Justice in Bhopal. We knew that we wanted to pressure Dow by challenging
its relationship to the University of Michigan, and since Dow, a
$40 billion company, was headquartered only an hour and a half away,
we figured that Dow might have a significant presence at our school.
But first we had to figure out what it was.
We started our research in October of 2002. Our task was made easier
by the fact that our school was a public institution, so the first
thing that we did was to file an open
records request. A few of us had had previous experience filing
requests, and we knew where within the University the requests should
be filed. In the meanwhile, we began an intensive search of the
school’s website, using a wide variety of search terms designed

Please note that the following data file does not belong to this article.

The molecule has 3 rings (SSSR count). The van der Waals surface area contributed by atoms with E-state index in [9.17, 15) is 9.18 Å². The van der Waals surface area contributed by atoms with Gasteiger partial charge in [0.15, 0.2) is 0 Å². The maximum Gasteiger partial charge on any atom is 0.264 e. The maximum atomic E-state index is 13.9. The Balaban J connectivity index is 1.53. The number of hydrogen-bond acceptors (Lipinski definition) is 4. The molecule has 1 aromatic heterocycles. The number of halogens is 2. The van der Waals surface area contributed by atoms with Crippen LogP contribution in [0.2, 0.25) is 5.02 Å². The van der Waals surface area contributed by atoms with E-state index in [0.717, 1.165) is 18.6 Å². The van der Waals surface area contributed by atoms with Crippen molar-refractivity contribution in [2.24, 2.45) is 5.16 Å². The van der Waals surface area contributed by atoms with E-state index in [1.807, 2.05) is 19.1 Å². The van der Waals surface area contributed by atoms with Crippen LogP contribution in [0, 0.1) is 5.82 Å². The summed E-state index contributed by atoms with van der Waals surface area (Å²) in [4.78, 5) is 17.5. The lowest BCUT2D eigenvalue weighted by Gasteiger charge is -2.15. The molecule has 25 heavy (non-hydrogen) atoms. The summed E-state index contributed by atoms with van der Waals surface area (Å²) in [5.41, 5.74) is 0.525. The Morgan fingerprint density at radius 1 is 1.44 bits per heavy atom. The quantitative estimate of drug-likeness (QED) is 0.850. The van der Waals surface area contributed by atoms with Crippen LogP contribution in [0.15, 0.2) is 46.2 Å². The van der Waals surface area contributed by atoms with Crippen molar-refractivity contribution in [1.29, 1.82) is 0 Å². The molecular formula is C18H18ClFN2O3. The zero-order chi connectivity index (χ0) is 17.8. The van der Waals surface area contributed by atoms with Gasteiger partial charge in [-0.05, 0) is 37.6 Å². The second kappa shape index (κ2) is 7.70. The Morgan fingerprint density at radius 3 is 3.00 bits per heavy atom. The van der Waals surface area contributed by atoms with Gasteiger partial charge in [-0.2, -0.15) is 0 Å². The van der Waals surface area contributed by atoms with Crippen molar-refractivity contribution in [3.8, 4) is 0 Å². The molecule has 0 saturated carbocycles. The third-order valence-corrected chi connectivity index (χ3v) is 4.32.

to bring up any articles, press releases or websites that might
reveal the extent of the University’s relationship with Dow.
This part was tedious; usually research is, but we uncovered a treasure
trove of material. Leading University officials had been quoted
publicly saying such things as “We are grateful to Dow - for
their generosity, for their support, and for their trust.”
Trust? Our school was grateful for Dow’s trust?
Obviously Dow’s cash had bought it a lot of influence at the
University of Michigan, an unsettling thought given what
we knew about Dow.
When we received the University’s response to our open records
request a month later, we learned that the University didn’t
own any Dow stock. However Dow was a major contributor
to the University of Michigan (over $12 million, placing it nearly
in the top 25 all-time donors), and its associated foundations had
contributed millions more. It was impressive to see Dow’s
name on campus buildings, but
from our research we knew that they only contributed a tiny fraction